How Much Natural Hazard Mitigation is Enough?

Monday, 17 February 2014
Grand Ballroom B (Hyatt Regency Chicago)
Seth Stein , Northwestern University, Evanston, IL
Defending against natural disasters is a high-stakes game of chance. Sometimes nature surprises us, when an earthquake or hurricane has unexpectedly large effects. Other times, nature outsmarts us, doing great damage despite expensive mitigation, or causing us to divert resources to mitigate overestimated hazards.

 This situation may seem surprising because of the steady advances being made in the science of natural hazards. Much of the problem comes from the fact that formulating effective natural hazard policy involves using a complicated combination of science and economics to analyze a problem and explore the costs and benefits of different options, in situations where the future is very uncertain. In general, mitigation policies are chosen without such analysis. Typically, communities have not looked at different options, and choose one or having one chosen for them without knowing what they're paying or what they're getting. This is like buying insurance without considering how much a policy will cost and what the benefits would be. Not surprisingly, the results are often disappointing.

 To do better involves developing policies that make sense, given our limited resources, limited knowledge about the hazards, and thus limited ability to estimate possible future damage. The issue can be posed in terms of finding a level of mitigation that minimizes total cost to society. That cost is the sum of mitigation costs, such as earthquake resistant construction, plus the expected loss for future events. The expected loss is the sum of losses in various expected events times the assumed probability of each event. The optimal level of mitigation is the minimum of the cost curve. Less mitigation decreases construction costs but increases the expected loss and thus total cost. More mitigation gives less expected loss but higher total cost. Our ability to find such an optimal level of mitigation that balances resources used for hazard mitigation with other societal needs (schools, hospitals, etc.), thus depends on our ability to estimate the probabilities of future events and their effects, and the uncertainties in these estimates.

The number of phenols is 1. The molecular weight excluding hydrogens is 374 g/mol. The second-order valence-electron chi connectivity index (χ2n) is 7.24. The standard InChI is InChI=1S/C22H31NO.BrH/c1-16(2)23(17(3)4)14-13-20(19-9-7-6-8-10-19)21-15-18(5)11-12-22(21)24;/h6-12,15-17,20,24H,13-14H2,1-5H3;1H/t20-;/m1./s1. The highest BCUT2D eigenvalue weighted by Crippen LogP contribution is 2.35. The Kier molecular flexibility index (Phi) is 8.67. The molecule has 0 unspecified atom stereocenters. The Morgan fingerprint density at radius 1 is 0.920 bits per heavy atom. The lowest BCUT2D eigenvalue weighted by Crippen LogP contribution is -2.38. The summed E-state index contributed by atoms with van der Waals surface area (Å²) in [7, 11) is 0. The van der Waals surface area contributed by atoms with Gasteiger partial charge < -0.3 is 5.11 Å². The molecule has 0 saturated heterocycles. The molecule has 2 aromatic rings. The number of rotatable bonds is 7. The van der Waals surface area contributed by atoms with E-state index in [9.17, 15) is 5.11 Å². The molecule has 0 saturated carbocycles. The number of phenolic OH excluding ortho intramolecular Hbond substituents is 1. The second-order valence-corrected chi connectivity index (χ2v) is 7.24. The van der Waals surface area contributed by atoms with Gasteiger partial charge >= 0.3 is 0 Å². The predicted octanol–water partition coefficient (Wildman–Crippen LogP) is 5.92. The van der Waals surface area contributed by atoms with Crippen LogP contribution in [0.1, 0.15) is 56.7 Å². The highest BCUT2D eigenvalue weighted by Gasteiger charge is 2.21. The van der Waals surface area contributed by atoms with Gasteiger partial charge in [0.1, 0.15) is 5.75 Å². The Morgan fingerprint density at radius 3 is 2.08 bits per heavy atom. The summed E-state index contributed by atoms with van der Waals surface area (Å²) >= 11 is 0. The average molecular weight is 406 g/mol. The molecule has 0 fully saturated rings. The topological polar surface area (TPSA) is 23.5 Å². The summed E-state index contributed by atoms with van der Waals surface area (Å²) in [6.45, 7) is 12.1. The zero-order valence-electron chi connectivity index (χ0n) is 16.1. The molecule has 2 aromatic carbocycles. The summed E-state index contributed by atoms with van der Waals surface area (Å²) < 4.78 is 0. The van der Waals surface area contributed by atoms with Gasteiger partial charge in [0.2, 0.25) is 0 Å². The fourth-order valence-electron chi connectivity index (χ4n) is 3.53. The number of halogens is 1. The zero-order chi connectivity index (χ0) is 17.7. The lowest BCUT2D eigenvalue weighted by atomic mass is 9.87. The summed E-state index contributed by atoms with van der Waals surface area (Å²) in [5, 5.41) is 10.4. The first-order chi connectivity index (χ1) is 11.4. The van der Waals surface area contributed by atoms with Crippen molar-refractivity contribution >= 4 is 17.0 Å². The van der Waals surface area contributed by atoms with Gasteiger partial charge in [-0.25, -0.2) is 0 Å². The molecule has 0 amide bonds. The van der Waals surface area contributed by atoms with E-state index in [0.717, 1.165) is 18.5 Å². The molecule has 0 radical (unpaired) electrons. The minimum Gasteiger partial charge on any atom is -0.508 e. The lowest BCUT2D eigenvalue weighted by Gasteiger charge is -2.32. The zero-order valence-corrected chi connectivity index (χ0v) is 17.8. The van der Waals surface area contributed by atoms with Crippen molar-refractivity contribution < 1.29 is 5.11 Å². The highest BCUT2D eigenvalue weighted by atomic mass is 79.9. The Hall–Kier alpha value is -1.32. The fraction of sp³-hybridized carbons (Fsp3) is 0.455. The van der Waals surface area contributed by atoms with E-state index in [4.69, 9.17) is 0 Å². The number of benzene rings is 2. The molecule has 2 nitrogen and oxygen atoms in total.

Fortunately, our analysis illustrates two crucial points. First, a nonoptimal mitigation strategy - which is usually the case because the decisions are made politically rather than via economic analysis - still does more good than doing nothing as long as it is not so extreme that the mitigation costs exceed the benefit of reduced losses. Second, inaccurate hazard and/or loss estimates – which we always have - still are useful as long as it they not too much of an overestimate. Given that natural hazards assessments and estimates of the resulting losses have large uncertainties, it is encouraging that any estimate that does not greatly overestimate the hazard and loss leads to a mitigation strategy that is better than doing nothing. Hence although there is no unique solution, thoughtful analysis can help society do better.